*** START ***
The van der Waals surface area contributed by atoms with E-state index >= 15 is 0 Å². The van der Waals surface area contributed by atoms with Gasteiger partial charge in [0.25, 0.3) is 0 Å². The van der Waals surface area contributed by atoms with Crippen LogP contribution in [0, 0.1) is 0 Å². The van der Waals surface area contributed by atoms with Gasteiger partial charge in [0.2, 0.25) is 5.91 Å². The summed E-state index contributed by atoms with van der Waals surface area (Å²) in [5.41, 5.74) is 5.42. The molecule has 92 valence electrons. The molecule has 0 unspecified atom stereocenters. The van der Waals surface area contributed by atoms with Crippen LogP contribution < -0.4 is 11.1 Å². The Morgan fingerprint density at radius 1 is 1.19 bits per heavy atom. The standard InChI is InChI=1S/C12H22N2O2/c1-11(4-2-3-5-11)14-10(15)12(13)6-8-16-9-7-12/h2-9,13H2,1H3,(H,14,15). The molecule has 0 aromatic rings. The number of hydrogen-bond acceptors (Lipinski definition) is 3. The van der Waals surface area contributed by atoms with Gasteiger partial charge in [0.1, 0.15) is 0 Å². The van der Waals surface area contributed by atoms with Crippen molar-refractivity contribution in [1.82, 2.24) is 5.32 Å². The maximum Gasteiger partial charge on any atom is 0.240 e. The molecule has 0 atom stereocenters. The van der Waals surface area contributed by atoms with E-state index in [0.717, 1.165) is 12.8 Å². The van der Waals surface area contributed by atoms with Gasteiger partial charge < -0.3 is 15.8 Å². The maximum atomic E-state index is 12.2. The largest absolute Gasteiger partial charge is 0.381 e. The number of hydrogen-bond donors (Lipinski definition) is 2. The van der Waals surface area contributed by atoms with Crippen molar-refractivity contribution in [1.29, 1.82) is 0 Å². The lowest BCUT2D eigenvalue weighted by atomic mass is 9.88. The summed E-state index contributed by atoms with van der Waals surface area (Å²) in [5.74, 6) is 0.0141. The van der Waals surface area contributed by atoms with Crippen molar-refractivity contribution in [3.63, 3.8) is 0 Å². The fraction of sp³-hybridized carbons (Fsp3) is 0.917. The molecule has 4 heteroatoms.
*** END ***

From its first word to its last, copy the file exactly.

The van der Waals surface area contributed by atoms with E-state index >= 15 is 0 Å². The van der Waals surface area contributed by atoms with Gasteiger partial charge in [0.25, 0.3) is 0 Å². The van der Waals surface area contributed by atoms with Crippen LogP contribution in [0, 0.1) is 0 Å². The van der Waals surface area contributed by atoms with Gasteiger partial charge in [0.2, 0.25) is 5.91 Å². The summed E-state index contributed by atoms with van der Waals surface area (Å²) in [5.41, 5.74) is 5.42. The molecule has 92 valence electrons. The molecule has 0 unspecified atom stereocenters. The van der Waals surface area contributed by atoms with Crippen LogP contribution < -0.4 is 11.1 Å². The Morgan fingerprint density at radius 1 is 1.19 bits per heavy atom. The standard InChI is InChI=1S/C12H22N2O2/c1-11(4-2-3-5-11)14-10(15)12(13)6-8-16-9-7-12/h2-9,13H2,1H3,(H,14,15). The molecule has 0 aromatic rings. The number of hydrogen-bond acceptors (Lipinski definition) is 3. The van der Waals surface area contributed by atoms with Gasteiger partial charge in [0.1, 0.15) is 0 Å². The van der Waals surface area contributed by atoms with Crippen molar-refractivity contribution in [1.82, 2.24) is 5.32 Å². The maximum Gasteiger partial charge on any atom is 0.240 e. The molecule has 0 atom stereocenters. The van der Waals surface area contributed by atoms with E-state index in [0.717, 1.165) is 12.8 Å². The van der Waals surface area contributed by atoms with Gasteiger partial charge < -0.3 is 15.8 Å². The maximum atomic E-state index is 12.2. The largest absolute Gasteiger partial charge is 0.381 e. The number of hydrogen-bond donors (Lipinski definition) is 2. The van der Waals surface area contributed by atoms with Crippen molar-refractivity contribution in [1.29, 1.82) is 0 Å². The lowest BCUT2D eigenvalue weighted by atomic mass is 9.88. The summed E-state index contributed by atoms with van der Waals surface area (Å²) in [5.74, 6) is 0.0141. The van der Waals surface area contributed by atoms with Crippen molar-refractivity contribution in [3.63, 3.8) is 0 Å². The fraction of sp³-hybridized carbons (Fsp3) is 0.917. The molecule has 4 heteroatoms.